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They say there's an app for everything, and soon there's going to be one to control your stroller.
Designers are working on a self-propelling stroller called the Smartbe with all the bells and whistles parents could possibly dream of: an electric engine to make going uphill easier, a bottle warmer, built-in music and a rocker, internal and external cameras, plus three different retractable canopies. (You never know when it's going to rain!) The team behind Smartbe says their own experience as parents is what inspired the idea.
"I'm the father of two girls and I've had that problem when one wants to be in your arms and the other wants to be pushed," Mark Ramondt, Smartbe's Argentina-based CFO, told TODAY.
"The simple addition of technology to a stroller is really beneficial," he added.
But it's not cheap. Early supporters who buy through Smartbe's recently launched Indiegogo page will pay $399 for a stroller without the self-propelling technology, and $2,750 for a self-propelling stroller. The price will probably be around $3,000 when the self-propelling stroller officially launches next year.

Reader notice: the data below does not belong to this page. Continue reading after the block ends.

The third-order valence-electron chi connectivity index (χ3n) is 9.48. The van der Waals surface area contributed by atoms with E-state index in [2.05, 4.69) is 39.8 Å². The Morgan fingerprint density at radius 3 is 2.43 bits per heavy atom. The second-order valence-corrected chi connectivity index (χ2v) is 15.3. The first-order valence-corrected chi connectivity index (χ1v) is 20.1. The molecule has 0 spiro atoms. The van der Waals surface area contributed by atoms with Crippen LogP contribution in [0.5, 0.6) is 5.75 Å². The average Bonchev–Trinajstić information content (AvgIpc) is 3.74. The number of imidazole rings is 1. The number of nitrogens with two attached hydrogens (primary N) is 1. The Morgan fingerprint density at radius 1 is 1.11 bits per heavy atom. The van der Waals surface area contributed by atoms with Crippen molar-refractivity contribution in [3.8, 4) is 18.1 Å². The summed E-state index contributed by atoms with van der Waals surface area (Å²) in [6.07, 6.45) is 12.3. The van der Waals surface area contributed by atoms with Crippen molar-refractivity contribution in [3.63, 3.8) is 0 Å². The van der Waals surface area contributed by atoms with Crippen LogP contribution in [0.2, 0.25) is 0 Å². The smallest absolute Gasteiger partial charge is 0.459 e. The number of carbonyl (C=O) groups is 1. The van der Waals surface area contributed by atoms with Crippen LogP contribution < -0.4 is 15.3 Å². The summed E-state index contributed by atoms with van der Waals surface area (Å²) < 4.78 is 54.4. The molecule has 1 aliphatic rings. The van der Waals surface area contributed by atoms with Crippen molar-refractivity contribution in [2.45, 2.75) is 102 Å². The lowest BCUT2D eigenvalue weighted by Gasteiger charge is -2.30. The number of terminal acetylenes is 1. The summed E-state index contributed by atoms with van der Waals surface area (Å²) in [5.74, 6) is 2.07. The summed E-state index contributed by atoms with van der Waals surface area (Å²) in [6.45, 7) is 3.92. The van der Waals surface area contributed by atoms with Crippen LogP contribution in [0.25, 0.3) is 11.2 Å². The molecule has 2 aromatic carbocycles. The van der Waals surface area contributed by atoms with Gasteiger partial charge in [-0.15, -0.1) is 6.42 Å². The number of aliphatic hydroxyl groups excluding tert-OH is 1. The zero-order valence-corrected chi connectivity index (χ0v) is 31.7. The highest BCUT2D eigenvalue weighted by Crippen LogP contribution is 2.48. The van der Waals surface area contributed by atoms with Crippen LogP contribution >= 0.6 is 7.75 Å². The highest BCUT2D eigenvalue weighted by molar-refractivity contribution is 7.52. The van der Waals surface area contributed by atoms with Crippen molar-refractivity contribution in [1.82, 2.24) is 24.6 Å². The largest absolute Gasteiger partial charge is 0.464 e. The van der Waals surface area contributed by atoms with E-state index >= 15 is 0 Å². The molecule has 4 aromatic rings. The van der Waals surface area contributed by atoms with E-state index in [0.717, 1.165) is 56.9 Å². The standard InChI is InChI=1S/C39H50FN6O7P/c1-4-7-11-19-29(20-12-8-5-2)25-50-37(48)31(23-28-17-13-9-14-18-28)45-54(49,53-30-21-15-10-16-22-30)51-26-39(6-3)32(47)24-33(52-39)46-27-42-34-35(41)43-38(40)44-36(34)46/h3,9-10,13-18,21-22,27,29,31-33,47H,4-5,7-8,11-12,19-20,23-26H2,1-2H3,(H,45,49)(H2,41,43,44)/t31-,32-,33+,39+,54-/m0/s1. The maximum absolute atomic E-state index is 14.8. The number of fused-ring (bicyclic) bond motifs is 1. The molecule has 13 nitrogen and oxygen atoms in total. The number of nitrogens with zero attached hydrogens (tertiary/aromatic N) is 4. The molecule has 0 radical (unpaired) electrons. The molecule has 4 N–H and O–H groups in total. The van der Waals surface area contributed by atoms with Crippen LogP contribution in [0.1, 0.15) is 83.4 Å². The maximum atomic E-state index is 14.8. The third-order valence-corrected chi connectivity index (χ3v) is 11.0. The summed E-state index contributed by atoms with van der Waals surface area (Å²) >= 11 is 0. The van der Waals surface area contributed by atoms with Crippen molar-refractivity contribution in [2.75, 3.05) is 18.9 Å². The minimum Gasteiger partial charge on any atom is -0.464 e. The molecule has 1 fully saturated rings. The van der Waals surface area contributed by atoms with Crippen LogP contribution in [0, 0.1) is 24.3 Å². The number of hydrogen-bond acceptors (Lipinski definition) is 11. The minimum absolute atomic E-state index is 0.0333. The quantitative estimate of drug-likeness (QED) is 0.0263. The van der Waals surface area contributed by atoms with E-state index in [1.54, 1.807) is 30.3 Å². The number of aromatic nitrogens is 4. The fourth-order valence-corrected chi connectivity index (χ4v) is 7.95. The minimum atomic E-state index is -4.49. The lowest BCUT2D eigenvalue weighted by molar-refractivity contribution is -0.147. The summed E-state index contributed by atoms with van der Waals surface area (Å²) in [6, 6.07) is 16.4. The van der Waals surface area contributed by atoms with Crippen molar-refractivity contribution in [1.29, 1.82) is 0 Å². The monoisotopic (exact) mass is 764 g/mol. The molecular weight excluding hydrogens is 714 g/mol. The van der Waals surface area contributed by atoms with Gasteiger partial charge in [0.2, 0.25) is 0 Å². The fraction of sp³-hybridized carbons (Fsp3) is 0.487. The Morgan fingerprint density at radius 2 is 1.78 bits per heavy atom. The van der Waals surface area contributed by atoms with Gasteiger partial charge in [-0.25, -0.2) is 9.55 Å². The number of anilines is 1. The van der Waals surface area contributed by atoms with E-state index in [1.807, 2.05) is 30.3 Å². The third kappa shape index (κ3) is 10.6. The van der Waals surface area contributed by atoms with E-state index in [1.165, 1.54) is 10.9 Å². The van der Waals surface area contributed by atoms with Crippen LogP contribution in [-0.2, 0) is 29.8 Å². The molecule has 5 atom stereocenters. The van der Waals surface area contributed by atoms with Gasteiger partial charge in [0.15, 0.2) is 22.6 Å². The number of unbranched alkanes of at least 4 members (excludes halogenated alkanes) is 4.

"It's an expensive product, there's no doubt about it," Ramondt said. "But think of it as a first. Having new technology is expensive at first. I think in the U.S. a Tesla will run you about $80,000. Think of the first iPhones — they were expensive."
For moms and dads who can spare the cash, he thinks the costs is worth it, and points out that many high-end strollers are already going for upwards of $1,000, and that's without any smart technology.
Smartbe isn't the first to consider a stroller that moves on its own. Volkswagen engineers also recently invented a stroller they describe as "self-propelled, self-steering and self-driving, in addition to being self-stopping," although the company doesn't expect it to hit the market anytime soon. And a few years ago, a Seattle dad created a mechanized stroller that kids steer themselves.
The self-propelling component could come in handy for parents who want to go for a jog with their baby, or need to be hands-free to juggle other bags at the airport or supermarket, for example. The Smartbe stroller works with a wearable sensor (possibly a wristband, but the designers are still figuring that out) to know where to move.
Parents control the stroller's other features through a smartphone app.
But there's no need to worry about any runaway stroller scenarios, Ramondt said. If your phone or sensor is lost or stolen, there are also buttons to work the features on the stroller, and it can be put into manual mode. So as long as you don't lose the stroller itself, you'll be fine.
"One thing that's really important to say is that all the technologies that were put into this stroller are existing technologies," he said. "But they're being applied here in a revolutionary way."